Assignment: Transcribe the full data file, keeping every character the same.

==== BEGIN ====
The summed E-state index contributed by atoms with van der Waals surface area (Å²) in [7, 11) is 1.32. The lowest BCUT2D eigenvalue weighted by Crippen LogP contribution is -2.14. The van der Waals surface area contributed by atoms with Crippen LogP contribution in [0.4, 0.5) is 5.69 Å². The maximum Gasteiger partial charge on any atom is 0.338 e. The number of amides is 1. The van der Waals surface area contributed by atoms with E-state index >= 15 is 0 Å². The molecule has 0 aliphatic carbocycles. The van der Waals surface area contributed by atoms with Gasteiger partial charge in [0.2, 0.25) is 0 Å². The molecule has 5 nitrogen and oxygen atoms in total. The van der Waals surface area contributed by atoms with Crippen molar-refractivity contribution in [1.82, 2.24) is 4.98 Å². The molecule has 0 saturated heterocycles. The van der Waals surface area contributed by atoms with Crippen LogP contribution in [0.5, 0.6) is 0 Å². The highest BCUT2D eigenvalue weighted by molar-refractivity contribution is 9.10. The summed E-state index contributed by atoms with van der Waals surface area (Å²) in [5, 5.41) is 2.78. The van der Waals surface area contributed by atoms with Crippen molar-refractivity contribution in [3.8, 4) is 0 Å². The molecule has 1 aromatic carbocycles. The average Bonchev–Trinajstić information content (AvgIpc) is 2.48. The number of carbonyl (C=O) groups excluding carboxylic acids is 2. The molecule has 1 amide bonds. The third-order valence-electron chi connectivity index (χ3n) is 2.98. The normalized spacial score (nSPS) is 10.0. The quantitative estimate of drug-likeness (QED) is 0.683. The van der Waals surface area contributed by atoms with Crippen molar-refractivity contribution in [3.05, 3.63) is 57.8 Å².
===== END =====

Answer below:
The summed E-state index contributed by atoms with van der Waals surface area (Å²) in [7, 11) is 1.32. The lowest BCUT2D eigenvalue weighted by Crippen LogP contribution is -2.14. The van der Waals surface area contributed by atoms with Crippen LogP contribution in [0.4, 0.5) is 5.69 Å². The maximum Gasteiger partial charge on any atom is 0.338 e. The number of amides is 1. The van der Waals surface area contributed by atoms with E-state index >= 15 is 0 Å². The molecule has 0 aliphatic carbocycles. The van der Waals surface area contributed by atoms with Gasteiger partial charge in [0.2, 0.25) is 0 Å². The molecule has 5 nitrogen and oxygen atoms in total. The van der Waals surface area contributed by atoms with Crippen molar-refractivity contribution in [1.82, 2.24) is 4.98 Å². The molecule has 0 saturated heterocycles. The van der Waals surface area contributed by atoms with Crippen LogP contribution in [0.5, 0.6) is 0 Å². The highest BCUT2D eigenvalue weighted by molar-refractivity contribution is 9.10. The summed E-state index contributed by atoms with van der Waals surface area (Å²) in [5, 5.41) is 2.78. The van der Waals surface area contributed by atoms with Crippen molar-refractivity contribution in [3.8, 4) is 0 Å². The molecule has 1 aromatic carbocycles. The average Bonchev–Trinajstić information content (AvgIpc) is 2.48. The number of carbonyl (C=O) groups excluding carboxylic acids is 2. The molecule has 1 amide bonds. The third-order valence-electron chi connectivity index (χ3n) is 2.98. The normalized spacial score (nSPS) is 10.0. The quantitative estimate of drug-likeness (QED) is 0.683. The van der Waals surface area contributed by atoms with Crippen molar-refractivity contribution in [3.05, 3.63) is 57.8 Å².